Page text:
Dear Google: If you keep this up, I won’t have any more excuses to be unproductive on my phone in transit.
Google announced today that Google Docs users can now edit their files in mobile browsers on iPhones and devices running Google’s Android operating system.
Google Docs users could already access their files and view them. They can now select a new edit function and add or remove information as they see fit. The functionality extends to Google’s Spreadsheets, a cloud-based version of Microsoft’s Excel, as well as its word document editor.
The mobile document editor is certainly useful. It allows people to edit their Google-hosted documents from anywhere. In theory. In practice, editing documents on a mobile device can be a real challenge. There’s the small screen to begin with, and the keyboard takes up most of the screen on most phones. Editing spreadsheets is particularly unwieldy, as the user interface changes to show very large text boxes.
Google Docs is already a strong player that offers a free collaboration service for businesses that have multiple employees strewn across the country. While one member of a team edits a document, other members can see the changes in real-time. Yammer and Salesforce’s Chatter, two other huge players in the business collaboration space, already have mobile applications. With Google Docs already behaving as a collaboration service, the next logical step was to take it mobile.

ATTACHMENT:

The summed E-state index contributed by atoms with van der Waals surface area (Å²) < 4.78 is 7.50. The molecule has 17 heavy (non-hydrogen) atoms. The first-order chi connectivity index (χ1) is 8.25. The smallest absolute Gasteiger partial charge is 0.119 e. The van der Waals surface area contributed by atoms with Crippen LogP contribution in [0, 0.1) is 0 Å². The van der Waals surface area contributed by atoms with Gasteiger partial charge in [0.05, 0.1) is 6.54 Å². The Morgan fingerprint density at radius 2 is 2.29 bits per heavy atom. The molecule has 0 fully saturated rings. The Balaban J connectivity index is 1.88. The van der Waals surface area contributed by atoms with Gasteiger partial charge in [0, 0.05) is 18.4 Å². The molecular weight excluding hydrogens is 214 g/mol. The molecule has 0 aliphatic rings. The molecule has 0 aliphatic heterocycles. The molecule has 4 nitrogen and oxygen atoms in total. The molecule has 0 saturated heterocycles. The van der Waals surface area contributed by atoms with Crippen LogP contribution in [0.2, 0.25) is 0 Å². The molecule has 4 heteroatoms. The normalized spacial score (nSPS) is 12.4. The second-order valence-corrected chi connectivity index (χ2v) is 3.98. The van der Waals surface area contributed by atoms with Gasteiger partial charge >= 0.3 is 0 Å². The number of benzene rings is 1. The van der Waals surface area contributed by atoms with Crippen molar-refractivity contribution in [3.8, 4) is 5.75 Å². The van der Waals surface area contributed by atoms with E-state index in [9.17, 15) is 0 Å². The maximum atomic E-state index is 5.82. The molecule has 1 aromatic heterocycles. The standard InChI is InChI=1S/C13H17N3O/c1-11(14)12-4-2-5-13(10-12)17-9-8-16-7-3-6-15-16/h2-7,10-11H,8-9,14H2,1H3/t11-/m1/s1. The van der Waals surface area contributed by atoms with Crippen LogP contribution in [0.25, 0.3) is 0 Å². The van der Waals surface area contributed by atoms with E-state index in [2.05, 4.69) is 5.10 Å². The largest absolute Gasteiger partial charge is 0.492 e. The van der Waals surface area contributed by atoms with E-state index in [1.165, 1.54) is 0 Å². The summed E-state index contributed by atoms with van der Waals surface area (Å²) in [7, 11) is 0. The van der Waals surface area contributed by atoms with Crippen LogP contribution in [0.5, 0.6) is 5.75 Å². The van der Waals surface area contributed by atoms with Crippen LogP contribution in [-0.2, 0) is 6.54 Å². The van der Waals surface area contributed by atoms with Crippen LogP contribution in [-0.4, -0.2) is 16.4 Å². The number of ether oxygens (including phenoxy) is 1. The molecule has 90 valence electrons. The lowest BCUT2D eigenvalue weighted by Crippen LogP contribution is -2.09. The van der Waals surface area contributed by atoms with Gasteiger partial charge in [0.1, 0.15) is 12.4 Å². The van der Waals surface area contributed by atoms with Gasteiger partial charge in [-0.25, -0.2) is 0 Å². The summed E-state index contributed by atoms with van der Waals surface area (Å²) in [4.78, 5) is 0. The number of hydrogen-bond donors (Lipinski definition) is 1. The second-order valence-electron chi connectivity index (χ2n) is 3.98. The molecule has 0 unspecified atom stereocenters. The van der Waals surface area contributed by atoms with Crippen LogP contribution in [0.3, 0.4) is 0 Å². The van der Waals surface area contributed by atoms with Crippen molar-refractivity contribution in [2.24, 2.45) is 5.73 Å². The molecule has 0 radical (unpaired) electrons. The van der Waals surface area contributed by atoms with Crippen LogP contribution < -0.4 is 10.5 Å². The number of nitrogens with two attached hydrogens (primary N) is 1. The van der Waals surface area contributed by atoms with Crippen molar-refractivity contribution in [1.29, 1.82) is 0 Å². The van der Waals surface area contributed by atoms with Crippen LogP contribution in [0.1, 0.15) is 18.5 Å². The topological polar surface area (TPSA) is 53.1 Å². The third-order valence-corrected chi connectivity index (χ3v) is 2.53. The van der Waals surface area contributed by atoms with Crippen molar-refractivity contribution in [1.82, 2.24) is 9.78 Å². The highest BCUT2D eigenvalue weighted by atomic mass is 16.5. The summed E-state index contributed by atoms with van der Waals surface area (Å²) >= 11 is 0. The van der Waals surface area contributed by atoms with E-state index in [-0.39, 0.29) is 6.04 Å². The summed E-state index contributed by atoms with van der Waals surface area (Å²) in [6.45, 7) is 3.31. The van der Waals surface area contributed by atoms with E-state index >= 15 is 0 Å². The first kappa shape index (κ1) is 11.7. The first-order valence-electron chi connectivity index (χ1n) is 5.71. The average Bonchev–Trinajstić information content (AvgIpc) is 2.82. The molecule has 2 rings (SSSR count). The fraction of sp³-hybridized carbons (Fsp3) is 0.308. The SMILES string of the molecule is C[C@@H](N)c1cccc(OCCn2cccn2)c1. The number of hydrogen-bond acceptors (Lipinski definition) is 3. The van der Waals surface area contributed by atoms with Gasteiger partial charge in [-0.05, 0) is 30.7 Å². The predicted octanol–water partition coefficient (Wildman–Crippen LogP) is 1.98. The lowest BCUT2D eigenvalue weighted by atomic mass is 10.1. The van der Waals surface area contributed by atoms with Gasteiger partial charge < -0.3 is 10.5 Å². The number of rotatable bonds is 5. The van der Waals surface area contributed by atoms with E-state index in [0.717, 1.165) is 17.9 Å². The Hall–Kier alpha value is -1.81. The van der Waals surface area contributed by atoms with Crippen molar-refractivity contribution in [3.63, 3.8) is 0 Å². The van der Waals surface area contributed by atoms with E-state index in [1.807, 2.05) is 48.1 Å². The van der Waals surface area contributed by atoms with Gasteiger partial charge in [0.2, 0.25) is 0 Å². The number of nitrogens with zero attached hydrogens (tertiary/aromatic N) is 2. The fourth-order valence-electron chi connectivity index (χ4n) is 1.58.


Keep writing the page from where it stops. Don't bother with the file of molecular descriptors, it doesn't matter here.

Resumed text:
Google doesn’t provide details about how Docs is doing, but it says the app has “tens of millions of users.” And Google Apps, the bundle of business tools that includes Docs, has signed up 2 million companies with more than 25 million users total.
Microsoft also recently brought all of its Office applications online in response to Google’s increasingly popular web document applications. The alternative Microsoft offered before release of its Office 365 suite was paying for its Sharepoint program, a file-sharing and collaboration tool that integrates with its Office suite. But with collaboration providers like Yammer and Google becoming increasingly popular, Microsoft has been forced to move its services into the cloud to compete.
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